Subsequent to Imaging3's emergence from bankruptcy and completion of the SEC self-remediation process, the Imaging3 board of directors recognized the need to build out a team capable of managing the FDA 510K process towards its completion. I believe my 30 years of healthcare experience in pharmaceutical, biotech and device companies, including the management of public companies listed on the OTC, has prepared me to lead this effort. Last month, we announced the formation of a Scientific Advisory Board and the addition of its first two members who are well-respected radiologists. The company has now completed some of the key work (software testing) for our 510K submission and is preparing to start the second half/ hazard testing of the hardware in preparation of a new 510K submittal we hope to file in the first half of 2018. Parallel to the FDA efforts, we will be busy assessing which of the many potential markets will be our primary target and will continue to work on designing a final product (the current working model is a prototype that facilitates testing and development, but is not meant for final production). Management hopes these efforts will result in the first commercial placements during the first quarter of 2019.
The Imaging3 team believes it can revolutionize the imaging space with the Dominion Vi SafeScan.
About Imaging3, Inc.
Imaging3, founded in 1993, has developed a patented medical imaging technology, called SafeScan™, that will produce 3D x-ray images, virtually in real time. The SafeScan technology will allow healthcare professionals to perform diagnostic and therapeutic procedures more quickly and accurately, resulting in higher throughput for the clinicians and fewer safety risks for the patient. In addition, Imaging3’s technology exposes patients to significantly less harmful radiation than current imaging technologies such as CT scans, which the company believes will allow scans to be used in more pediatric applications than are currently prescribed. The technology also allows for greater portability, easier installation, and a significantly reduced cost burden for the healthcare system overall. Imaging3 is planning to submit a 510K application to the FDA in order to gain approval to commercialize the SafeScan technology.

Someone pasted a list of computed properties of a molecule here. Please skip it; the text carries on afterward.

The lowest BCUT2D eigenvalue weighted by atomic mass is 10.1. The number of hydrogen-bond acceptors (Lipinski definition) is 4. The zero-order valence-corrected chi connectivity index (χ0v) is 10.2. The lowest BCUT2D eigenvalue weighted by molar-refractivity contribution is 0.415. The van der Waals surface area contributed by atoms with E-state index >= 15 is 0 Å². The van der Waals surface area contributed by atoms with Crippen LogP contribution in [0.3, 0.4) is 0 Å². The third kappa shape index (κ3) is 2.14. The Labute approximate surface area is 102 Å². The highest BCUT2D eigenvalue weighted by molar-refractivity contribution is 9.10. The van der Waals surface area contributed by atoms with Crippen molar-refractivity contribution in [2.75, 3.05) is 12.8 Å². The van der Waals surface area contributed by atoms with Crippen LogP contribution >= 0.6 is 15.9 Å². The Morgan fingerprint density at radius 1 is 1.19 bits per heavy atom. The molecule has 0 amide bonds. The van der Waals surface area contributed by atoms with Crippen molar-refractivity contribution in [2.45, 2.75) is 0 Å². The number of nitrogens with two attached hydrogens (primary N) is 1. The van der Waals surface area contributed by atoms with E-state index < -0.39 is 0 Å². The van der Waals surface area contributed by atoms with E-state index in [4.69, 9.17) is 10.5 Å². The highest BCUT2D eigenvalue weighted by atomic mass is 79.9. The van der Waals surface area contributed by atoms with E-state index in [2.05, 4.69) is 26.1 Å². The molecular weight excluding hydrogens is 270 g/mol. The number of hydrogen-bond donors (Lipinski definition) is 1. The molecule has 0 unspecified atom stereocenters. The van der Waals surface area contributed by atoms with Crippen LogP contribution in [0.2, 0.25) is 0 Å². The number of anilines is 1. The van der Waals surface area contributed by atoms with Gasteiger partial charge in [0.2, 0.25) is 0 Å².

Visit the company’s website at http://www.imaging3.com for detailed information about the Company’s technology.
Safe Harbor Statement
Imaging3 cautions you that any statement included in this press release that is not a description of historical facts is a forward-looking statement. Many of these forward-looking statements contain the words "anticipate," "believe," "estimate," "may" "intend," "expect" and similar expressions. Actual results, performance or achievements could differ materially from those contemplated, expressed or implied by the forward-looking statements contained herein. These forward-looking statements are based largely on the expectations of the company and are subject to a number of risks and uncertainties inherent in the Imaging3’s business, including, without limitation: the company may not ever obtain FDA approval for any of its devices; the company may not be able to secure the funds necessary to support its product development plans; and the company may not ever achieve the market success to sustain a profitable business. In addition, there are risks and uncertainties related to economic recession or terrorist actions, competition from much larger imaging companies, technological obsolescence, unexpected costs and delays, potential product liability claims, and many other factors. More detailed information about Imaging3 and the risk factors that may affect the realization of forward-looking statements is set forth in the company’s filings with the Securities and Exchange Commission, including the company’s Annual Report on Form 10-K and its Quarterly Report on Form 10-Q. Such documents may be read free of charge on the SEC’s website at www.sec.gov. You are cautioned not to place undue reliance on these forward-looking statements, which speak only as of the date hereof. All forward-looking statements are qualified in their entirety by this cautionary statement, and Imaging3 undertakes no obligation to revise or update this press release to reflect events or circumstances after the date hereof. This caution is made under the safe harbor provisions of Section 21E of the Private Securities Litigation Reform Act of 1995.